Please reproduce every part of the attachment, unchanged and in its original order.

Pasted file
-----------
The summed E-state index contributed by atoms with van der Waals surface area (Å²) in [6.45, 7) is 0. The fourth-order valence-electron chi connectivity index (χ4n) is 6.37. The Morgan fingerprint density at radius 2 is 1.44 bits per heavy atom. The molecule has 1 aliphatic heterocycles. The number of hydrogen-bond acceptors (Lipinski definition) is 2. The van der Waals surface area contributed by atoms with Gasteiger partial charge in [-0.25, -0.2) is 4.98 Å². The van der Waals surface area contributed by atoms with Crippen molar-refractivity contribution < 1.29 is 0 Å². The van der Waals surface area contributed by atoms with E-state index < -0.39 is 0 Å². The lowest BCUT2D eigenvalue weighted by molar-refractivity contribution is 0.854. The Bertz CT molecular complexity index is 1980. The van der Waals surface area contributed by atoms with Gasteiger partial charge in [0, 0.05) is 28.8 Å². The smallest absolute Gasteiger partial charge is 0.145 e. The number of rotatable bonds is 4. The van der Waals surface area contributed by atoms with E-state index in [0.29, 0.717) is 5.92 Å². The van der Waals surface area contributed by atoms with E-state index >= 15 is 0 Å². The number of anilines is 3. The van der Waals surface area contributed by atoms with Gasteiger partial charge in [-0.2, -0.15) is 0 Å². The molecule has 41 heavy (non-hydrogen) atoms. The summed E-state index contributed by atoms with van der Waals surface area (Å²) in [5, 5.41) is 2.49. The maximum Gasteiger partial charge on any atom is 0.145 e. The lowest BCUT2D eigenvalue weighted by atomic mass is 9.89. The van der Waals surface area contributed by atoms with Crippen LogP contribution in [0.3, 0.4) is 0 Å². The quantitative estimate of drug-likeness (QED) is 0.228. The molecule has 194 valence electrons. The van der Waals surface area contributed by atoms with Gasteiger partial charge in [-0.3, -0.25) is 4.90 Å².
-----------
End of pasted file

The summed E-state index contributed by atoms with van der Waals surface area (Å²) in [6.45, 7) is 0. The fourth-order valence-electron chi connectivity index (χ4n) is 6.37. The Morgan fingerprint density at radius 2 is 1.44 bits per heavy atom. The molecule has 1 aliphatic heterocycles. The number of hydrogen-bond acceptors (Lipinski definition) is 2. The van der Waals surface area contributed by atoms with Gasteiger partial charge in [-0.25, -0.2) is 4.98 Å². The van der Waals surface area contributed by atoms with Crippen molar-refractivity contribution < 1.29 is 0 Å². The van der Waals surface area contributed by atoms with E-state index < -0.39 is 0 Å². The lowest BCUT2D eigenvalue weighted by molar-refractivity contribution is 0.854. The Bertz CT molecular complexity index is 1980. The van der Waals surface area contributed by atoms with Gasteiger partial charge in [0, 0.05) is 28.8 Å². The smallest absolute Gasteiger partial charge is 0.145 e. The number of rotatable bonds is 4. The van der Waals surface area contributed by atoms with E-state index in [0.29, 0.717) is 5.92 Å². The van der Waals surface area contributed by atoms with E-state index >= 15 is 0 Å². The number of anilines is 3. The van der Waals surface area contributed by atoms with Gasteiger partial charge in [-0.2, -0.15) is 0 Å². The molecule has 41 heavy (non-hydrogen) atoms. The summed E-state index contributed by atoms with van der Waals surface area (Å²) in [5, 5.41) is 2.49. The maximum Gasteiger partial charge on any atom is 0.145 e. The lowest BCUT2D eigenvalue weighted by atomic mass is 9.89. The van der Waals surface area contributed by atoms with Crippen LogP contribution in [0.3, 0.4) is 0 Å². The quantitative estimate of drug-likeness (QED) is 0.228. The molecule has 194 valence electrons. The van der Waals surface area contributed by atoms with Gasteiger partial charge in [-0.3, -0.25) is 4.90 Å².